Teachers self-promote. But sometimes, the classrooms we describe bear little resemblance to the classrooms where we actually teach, and that gap serves no one. That’s because I made Erin up. Promoting Literacy and Empathy in the Artroom | KQED Education | KQED. As a high school Art teacher, I focus my curriculum and instruction on connections – connections between ideas and with the world outside the Artroom/Studio classroom. That might take the form of incorporating students’ home, community or cultural experiences as well as topics from other subjects in school. The Artroom is a place of learning – whether it’s about technique in order to render images and make objects, or the context and history of the many art forms and their practitioners.
But perhaps more importantly, it is also a studio – an open and safe space to explore practices that call forth dispositions which impact learning. That’s where Arts Integration comes in. A widely referenced definition of Arts Integrationn comes from the Kennedy Center’s Art Edge Publication from 2010: Arts Integration is an APPROACH to TEACHING in which students construct and demonstrate UNDERSTANDING through an ART FORM. Kimberley Campisano.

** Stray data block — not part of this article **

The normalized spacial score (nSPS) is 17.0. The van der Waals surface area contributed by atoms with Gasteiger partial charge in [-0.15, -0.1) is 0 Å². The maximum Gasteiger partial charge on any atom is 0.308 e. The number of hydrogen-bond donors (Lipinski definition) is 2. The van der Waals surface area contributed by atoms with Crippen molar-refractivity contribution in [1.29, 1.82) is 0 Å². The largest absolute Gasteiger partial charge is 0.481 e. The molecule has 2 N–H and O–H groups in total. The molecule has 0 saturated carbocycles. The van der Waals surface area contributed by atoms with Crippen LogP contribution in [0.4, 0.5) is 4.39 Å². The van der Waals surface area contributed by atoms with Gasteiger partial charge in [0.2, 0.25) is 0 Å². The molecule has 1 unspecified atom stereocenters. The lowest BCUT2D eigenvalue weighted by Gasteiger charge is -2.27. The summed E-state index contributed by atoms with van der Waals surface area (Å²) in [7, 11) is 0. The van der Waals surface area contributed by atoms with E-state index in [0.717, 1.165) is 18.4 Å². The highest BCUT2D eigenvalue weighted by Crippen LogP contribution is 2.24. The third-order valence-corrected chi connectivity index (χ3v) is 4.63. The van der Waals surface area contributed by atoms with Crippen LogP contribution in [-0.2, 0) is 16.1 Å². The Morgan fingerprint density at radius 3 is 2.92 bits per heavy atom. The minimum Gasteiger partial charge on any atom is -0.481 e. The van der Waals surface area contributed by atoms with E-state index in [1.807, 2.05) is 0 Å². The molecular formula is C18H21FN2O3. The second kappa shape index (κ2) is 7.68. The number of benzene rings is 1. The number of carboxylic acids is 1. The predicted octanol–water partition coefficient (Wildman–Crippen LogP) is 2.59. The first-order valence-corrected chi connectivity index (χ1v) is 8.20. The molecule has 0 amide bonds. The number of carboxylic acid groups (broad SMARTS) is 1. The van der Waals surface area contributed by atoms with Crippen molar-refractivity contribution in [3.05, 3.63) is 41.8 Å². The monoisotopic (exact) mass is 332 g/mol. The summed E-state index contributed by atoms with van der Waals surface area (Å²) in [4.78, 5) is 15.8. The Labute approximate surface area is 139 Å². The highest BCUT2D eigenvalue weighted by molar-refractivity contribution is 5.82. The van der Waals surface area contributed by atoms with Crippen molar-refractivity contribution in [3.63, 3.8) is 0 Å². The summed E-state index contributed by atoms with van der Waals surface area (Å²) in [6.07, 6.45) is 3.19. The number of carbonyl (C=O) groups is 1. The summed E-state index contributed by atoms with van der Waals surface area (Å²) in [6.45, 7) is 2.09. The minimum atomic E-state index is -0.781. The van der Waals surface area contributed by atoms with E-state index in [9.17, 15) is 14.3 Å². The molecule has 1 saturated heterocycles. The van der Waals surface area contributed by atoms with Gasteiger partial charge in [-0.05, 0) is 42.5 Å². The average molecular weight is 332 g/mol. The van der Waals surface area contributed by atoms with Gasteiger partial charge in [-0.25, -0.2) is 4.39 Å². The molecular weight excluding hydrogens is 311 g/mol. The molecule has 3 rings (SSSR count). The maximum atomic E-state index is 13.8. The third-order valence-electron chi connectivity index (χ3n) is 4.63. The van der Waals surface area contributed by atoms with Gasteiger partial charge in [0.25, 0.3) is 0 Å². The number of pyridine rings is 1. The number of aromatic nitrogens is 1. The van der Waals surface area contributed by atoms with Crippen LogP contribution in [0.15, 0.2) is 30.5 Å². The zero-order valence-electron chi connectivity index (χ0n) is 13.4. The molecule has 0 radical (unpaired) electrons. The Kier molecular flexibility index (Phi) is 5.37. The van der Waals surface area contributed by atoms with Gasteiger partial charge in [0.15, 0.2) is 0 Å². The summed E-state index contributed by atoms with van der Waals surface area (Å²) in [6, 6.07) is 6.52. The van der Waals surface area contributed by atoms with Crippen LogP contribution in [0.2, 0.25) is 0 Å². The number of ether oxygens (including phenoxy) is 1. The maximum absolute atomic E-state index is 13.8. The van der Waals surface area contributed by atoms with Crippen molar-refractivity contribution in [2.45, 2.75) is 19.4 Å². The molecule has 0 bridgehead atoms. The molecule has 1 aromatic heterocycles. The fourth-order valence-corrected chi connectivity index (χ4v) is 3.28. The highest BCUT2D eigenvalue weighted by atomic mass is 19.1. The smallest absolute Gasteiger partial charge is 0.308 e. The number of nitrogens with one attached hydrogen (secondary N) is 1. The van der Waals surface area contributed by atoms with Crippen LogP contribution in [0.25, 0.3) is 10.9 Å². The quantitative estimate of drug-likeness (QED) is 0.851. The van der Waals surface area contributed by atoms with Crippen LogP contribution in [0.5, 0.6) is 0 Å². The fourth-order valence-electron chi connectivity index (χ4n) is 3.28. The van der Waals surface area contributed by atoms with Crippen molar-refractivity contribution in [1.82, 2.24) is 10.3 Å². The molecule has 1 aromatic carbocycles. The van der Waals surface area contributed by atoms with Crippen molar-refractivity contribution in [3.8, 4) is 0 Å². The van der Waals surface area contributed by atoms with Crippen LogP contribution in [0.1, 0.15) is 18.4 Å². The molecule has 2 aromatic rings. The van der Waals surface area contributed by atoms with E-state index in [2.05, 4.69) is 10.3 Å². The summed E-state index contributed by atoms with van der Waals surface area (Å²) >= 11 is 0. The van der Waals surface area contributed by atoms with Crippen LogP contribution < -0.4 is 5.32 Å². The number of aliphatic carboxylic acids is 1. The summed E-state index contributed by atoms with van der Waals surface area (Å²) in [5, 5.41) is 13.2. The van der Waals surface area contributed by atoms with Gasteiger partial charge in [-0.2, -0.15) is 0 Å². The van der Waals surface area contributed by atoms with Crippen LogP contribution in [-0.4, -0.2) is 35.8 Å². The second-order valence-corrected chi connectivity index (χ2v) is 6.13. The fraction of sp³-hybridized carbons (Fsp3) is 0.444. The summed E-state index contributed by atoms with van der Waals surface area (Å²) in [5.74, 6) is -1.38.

How To Be A Great Teacher, From 12 Great Teachers : NPR Ed. Sarah Hagan, a young algebra teacher in rural Oklahoma oil country, stays where she is because her students "deserve better. " Elissa Nadworny/NPR hide caption toggle caption Elissa Nadworny/NPR Sarah Hagan, a young algebra teacher in rural Oklahoma oil country, stays where she is because her students "deserve better. " Elissa Nadworny/NPR Great teachers have two things in common: an exceptional level of devotion to their students, and the drive to inspire each one to learn and succeed. At NPR Ed we're just about halfway through our 50 Great Teachers project. We've profiled teachers at all levels, in all subjects, from all over the country and overseas too. And so we've taken a moment here to pull from those stories some of the thoughts and lessons from those teachers that have stuck with us.